A district court in Kyrgyzstan’s southern Batken Province seems to have had a hard time distinguishing Islam from Christianity. The court recently sentenced two Jehovah’s Witnesses to seven-year prison terms for the possession of banned radical Islamic media materials.
Iskandar Kambarov, 18, and Jonibek Nosirov, 22, were convicted of possessing DVDs associated with Hizb-ut-Tahrir, an underground radical Islamic group that advocates the non-violent overthrow of Central Asian governments. Sentenced on May 18, the pair insists security officials planted the DVDs during two unannounced visits to their house on January 25. Subsequently, on January 29, four officials from the State Security Committee (GKNB) raided the property without a warrant, according to a defense lawyer. The State Committee for Religious Affairs subsequently certified the discs as extremist, and, therefore, illegal to possess and/or distribute.
Security officials in the Kadamjai District of Batken told a judge that the pair was under surveillance because they had been “preaching” and “only went out after dark.” But authorities may have suspected Kambarov and Nosirov, who are cousins of Kyrgyz ethnicity, because they come from across the Uzbekistan border in the Ferghana Valley -- a region associated with Islamic extremism. The two had applied for permanent resident status in Kyrgyzstan in 2010.
Any superficial similarities linking the pair to an extremist Islamic organization should have been disregarded after authorities established that they are Jehovah’s Witnesses, argued Hamit Iskakov, head of the Association of Jehovah’s Christian Witnesses in Kyrgyzstan. Calling the verdict “unprecedented,” Iskakov has joined the pair’s legal team in lodging an appeal with Kyrgyzstan’s Prosecutor General.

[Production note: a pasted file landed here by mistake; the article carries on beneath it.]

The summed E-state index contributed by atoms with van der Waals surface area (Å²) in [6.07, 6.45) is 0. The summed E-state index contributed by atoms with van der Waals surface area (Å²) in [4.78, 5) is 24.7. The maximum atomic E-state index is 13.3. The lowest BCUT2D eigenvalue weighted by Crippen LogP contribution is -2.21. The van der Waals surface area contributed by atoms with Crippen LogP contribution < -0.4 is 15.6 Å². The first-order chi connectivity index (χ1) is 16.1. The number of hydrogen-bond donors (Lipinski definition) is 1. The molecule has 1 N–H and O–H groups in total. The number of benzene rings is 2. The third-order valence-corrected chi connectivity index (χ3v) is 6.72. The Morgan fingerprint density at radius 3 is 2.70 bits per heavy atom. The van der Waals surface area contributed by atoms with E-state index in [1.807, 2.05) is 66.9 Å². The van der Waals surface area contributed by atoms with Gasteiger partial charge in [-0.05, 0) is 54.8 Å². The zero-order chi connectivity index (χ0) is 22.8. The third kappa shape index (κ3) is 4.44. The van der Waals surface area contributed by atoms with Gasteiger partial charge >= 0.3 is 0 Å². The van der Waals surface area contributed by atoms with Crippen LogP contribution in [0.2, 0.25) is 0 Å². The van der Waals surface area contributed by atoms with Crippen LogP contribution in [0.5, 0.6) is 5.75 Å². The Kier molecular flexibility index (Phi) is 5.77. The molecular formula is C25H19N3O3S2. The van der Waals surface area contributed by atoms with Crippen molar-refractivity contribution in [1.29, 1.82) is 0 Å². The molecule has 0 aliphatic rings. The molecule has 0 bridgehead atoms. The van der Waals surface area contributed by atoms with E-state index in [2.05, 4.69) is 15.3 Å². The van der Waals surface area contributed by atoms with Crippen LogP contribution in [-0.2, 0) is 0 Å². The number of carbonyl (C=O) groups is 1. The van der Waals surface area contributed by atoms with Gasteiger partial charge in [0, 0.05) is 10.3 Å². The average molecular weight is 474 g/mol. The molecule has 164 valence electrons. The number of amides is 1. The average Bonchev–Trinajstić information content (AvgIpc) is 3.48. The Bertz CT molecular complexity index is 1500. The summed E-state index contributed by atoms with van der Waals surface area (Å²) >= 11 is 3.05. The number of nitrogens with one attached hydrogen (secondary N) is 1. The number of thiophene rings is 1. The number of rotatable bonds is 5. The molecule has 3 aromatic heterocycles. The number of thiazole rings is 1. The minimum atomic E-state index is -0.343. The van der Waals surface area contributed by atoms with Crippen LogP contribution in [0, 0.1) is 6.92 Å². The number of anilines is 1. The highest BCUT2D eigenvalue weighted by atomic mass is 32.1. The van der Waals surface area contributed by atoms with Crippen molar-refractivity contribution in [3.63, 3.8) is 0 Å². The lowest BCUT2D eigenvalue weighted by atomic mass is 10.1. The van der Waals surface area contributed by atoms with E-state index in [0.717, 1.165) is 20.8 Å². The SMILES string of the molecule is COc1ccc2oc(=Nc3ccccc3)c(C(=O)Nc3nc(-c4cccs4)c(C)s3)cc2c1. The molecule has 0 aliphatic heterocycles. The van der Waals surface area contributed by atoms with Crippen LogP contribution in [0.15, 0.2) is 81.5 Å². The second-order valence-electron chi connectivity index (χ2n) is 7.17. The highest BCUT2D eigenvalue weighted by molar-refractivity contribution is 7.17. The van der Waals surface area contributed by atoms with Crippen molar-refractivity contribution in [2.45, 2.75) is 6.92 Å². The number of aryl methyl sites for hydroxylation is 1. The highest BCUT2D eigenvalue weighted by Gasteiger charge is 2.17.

According to Iskakov, there are currently almost 5,000 Jehovah’s Witnesses in Kyrgyzstan, where three-quarters of the population is Muslim. Traditionally, the group has fared better in Kyrgyzstan than in neighboring Uzbekistan, where many communities have been denied or stripped of registration. The movement is also banned outright in Tajikistan. Jehovah’s Witnesses is a non-conformist Christian group that emphasizes evangelicalism.
The group was one of several small Christian denominations that opposed the introduction of restrictive legislation by former president Kurmanbek Bakiyev’s administration in 2009. The law, “On Freedom of Conscience and Religious Organizations,” required that religious communities have at least 200 members to obtain registration and thus operate legally. It also restricted the distribution of religious literature and “aggressive proselytism.” Kambarov and Nosirov are second-generation Jehovah’s Witnesses. Their parents converted to the religion during the late Soviet period.
“This is the first time any of our members have been tried in this manner,” Iskakov told EurasiaNet.org. “Our religion has been officially registered in Kyrgyzstan since 1998 and we have a normal, functioning relationship [with the State Committee for Religious Affairs]. We are shocked at the decision [of the Kadamjai district court in Batken] and we intend to fight.”
Felix Corley of Forum 18, an Oslo-based religious-freedom watchdog, believes that the conviction indicates the government is using anti-extremist rhetoric to contain religion. “If the government looked at the evidence, they would not make this mistake [confusing Jehovah’s Witnesses with Hizb-ut-Tahrir members]. This clearly raises the question of whether the government is interested in the evidence at all,” Corley told EurasiaNet.org.
“The Jehovah’s Witness case demonstrates serious violations of religious freedom do still occur [in Kyrgyzstan],” Corley added.
Kadyr Malikov, director of the Bishkek-based think-tank Religion, Law and Politics, agreed that the evidence pointed to a false conviction. “Jehovah’s Witnesses are a pacifistic group – they don’t practice terrorism and don’t have a history of blowing things up, so in this sense [the decision] seems like madness,” Malikov said.
He went on to say that religious groups characterized as “sects” have experienced persecution since the 2009 religion law went into effect. Mainstream Islamic and Orthodox Christian groups supported the legislation, which many say targeted not only Islamic radicals, but also small Christian denominations and foreign missionary groups.
“[Bakiyev’s] law on religion was designed in part to limit the access of small proselytizing groups to followers of the main, established religions, who lent their support to the law. Although there are no official mechanisms for realizing its provisions, the law itself is still in place. When it was drafted, it was with groups such as the Jehovah’s Witnesses in mind,” Malikov said.
Chris Rickleton is a Bishkek-based journalist.
Chris Rickleton is a journalist based in Almaty.
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